Opinion

State has much to learn from Panama Canal

State Sen. Pam Roach, R-Sumner
State Sen. Pam Roach, R-Sumner

Failure to prepare for a coming storm can lead to disaster. So can the failure of public officials to take action when an approaching crisis is at hand. We have seen proof of this in everything from the financial crisis that led to the Great Recession to the failure to adequately protect against cyberattacks.

We also can see it coming in Washington, where a lack of preparation threatens to put our public ports at a competitive disadvantage.

After leading a recent two-day fact-finding mission to the Panama Canal, I returned with an urgent warning for my fellow lawmakers: We need to get serious about making our ports more competitive. Other West Coast ports are meeting, and in some cases exceeding, the advantages of our deepwater ports. If we don’t stay cutting edge, trade and jobs will go elsewhere.

I organized this Panama Canal mission to help stakeholders and policymakers better understand how the new set of super-wide locks at the canal will impact the competitiveness of Washington ports. (I should mention all of us paid our own way and no state funds were used.)

The delegation included lawmakers, union representatives and Washington port officials. What we learned should serve as a wake-up call. Roughly $5.5 billion has been spent to more than double the canal’s capacity by dredging at both ends and adding a set of super-wide “Panamax” locks.

These new locks will accommodate vessels that are nearly 25 percent longer and more than 53 percent wider, and will allow about 25 percent more vessel draft, allowing deeper hulls. This new, improved Panama Canal is set to open June 26.

Lawmakers in Texas, Georgia and South Carolina are jumping for joy. They know the wider canal will allow much more cargo to come into the U.S. through their ports, via larger container ships that will bypass altogether smaller or more costly West Coast options.

This is not good news for Washingtonians. With about 48,000 jobs associated with the movement of cargo, we are the most trade-dependent state in the nation.

It is typically cheaper to send one large ship through the locks than to send three smaller vessels to the Pacific Northwest and pay the additional cost of rail transport to points east.

If we lose port clients to the Panama Canal widening, we will never get them back. That would cost us jobs and easy export of agricultural commodities.

And the canal widening is but one of many challenges facing our ports. Competition from cheaper gateways in Canada and an unfair federal harbor tax also present obstacles. We must meet these challenges head-on or face damaging our economy long-term.

As chair of the Senate Government Operations Committee, I have purview over ports and will hold hearings at our key ports this summer to help put a spotlight on this issue.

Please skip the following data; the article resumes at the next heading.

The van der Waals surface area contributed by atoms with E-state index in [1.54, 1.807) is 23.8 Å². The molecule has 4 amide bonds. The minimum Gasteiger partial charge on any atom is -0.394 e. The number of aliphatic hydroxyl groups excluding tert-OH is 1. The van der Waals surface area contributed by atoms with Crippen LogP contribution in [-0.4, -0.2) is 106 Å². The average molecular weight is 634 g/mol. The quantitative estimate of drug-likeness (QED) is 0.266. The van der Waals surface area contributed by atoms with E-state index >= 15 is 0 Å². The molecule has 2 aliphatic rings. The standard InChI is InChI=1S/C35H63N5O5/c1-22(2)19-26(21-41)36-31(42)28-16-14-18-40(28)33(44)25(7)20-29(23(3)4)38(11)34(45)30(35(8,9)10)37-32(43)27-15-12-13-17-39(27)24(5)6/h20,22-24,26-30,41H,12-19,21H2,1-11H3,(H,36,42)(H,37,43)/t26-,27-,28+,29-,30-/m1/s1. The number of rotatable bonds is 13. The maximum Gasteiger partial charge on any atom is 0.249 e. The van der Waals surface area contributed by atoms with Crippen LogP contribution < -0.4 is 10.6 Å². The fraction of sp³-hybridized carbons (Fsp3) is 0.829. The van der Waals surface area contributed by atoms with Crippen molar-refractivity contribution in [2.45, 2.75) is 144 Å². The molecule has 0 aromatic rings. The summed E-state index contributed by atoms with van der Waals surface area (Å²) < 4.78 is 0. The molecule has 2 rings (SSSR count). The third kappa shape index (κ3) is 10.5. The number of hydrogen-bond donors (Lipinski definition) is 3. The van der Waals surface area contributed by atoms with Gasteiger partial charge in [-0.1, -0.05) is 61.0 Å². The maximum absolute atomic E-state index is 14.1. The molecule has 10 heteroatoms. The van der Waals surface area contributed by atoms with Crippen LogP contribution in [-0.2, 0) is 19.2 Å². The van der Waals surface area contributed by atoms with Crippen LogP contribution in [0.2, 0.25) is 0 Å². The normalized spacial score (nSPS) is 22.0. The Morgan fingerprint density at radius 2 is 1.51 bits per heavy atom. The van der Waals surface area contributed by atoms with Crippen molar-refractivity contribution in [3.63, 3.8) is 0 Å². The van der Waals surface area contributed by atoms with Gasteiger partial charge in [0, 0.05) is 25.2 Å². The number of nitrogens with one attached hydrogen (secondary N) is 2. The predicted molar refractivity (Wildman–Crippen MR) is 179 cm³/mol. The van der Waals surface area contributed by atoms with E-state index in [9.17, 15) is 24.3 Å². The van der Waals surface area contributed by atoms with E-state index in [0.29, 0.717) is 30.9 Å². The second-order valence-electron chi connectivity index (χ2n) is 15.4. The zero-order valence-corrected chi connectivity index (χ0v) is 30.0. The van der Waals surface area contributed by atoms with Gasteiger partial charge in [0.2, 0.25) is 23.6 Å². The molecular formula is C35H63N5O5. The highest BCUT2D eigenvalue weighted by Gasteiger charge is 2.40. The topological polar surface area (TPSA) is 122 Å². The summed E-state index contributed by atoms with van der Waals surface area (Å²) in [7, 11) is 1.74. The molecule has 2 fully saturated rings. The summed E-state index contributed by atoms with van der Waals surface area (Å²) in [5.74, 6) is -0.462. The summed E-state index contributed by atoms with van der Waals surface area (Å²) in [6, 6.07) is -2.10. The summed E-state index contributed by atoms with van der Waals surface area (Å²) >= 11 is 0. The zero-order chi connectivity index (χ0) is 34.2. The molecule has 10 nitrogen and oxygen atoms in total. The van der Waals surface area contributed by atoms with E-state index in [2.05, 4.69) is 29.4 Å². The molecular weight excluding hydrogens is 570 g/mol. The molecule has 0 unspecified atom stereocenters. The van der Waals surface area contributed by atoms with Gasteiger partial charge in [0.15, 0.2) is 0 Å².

I will also introduce legislation to establish vesting for port projects. The courts have recently ruled that common law vesting does not apply to our ports. Without some guarantees, the cost of expensive environmental impact statements will deter development at our ports.

In addition to state action, working with others, I will continue to urge our congressional delegation to reform the federal Harbor Maintenance Tax. The $110 to $140 charge per container is harming our competitiveness. Those fees are not charged in Canada.

All U.S. ports pay this fee, which is primarily used to dredge waterways, but not all ports benefit from them. Washington ports only get back a penny for each HMT tax dollar paid to the federal government. With our deepwater ports, we are now subsidizing others.

Finally, we will continue to work with the Northwest Seaport Alliance on additional strategies for strengthening our ports’ position.

The alliance, which consists of the ports of Tacoma and Seattle and represents the third-largest container gateway in North America, recently decided to make $119 million in enhancements to the Husky Terminal on Tacoma’s Blair Waterway.

This is the kind of action we need. By as soon as 2018, these enhancements could allow Tacoma to accommodate the world’s largest container ships – the kind we need to meet the demands of the 21st century.

But this is just the beginning. If we fail to act now to make our ports more competitive, we risk falling further behind, losing thousands of jobs and sailing into a crisis that could have been avoided.

We must show support for Washington’s key ports and makes it clear that we consider them a priority. The economic future of our state is in the balance.

State Sen. Pam Roach, R-Sumner, is the chair of the Government Operations and Security Committee. Contact her at Pam.Roach@leg.wa.gov

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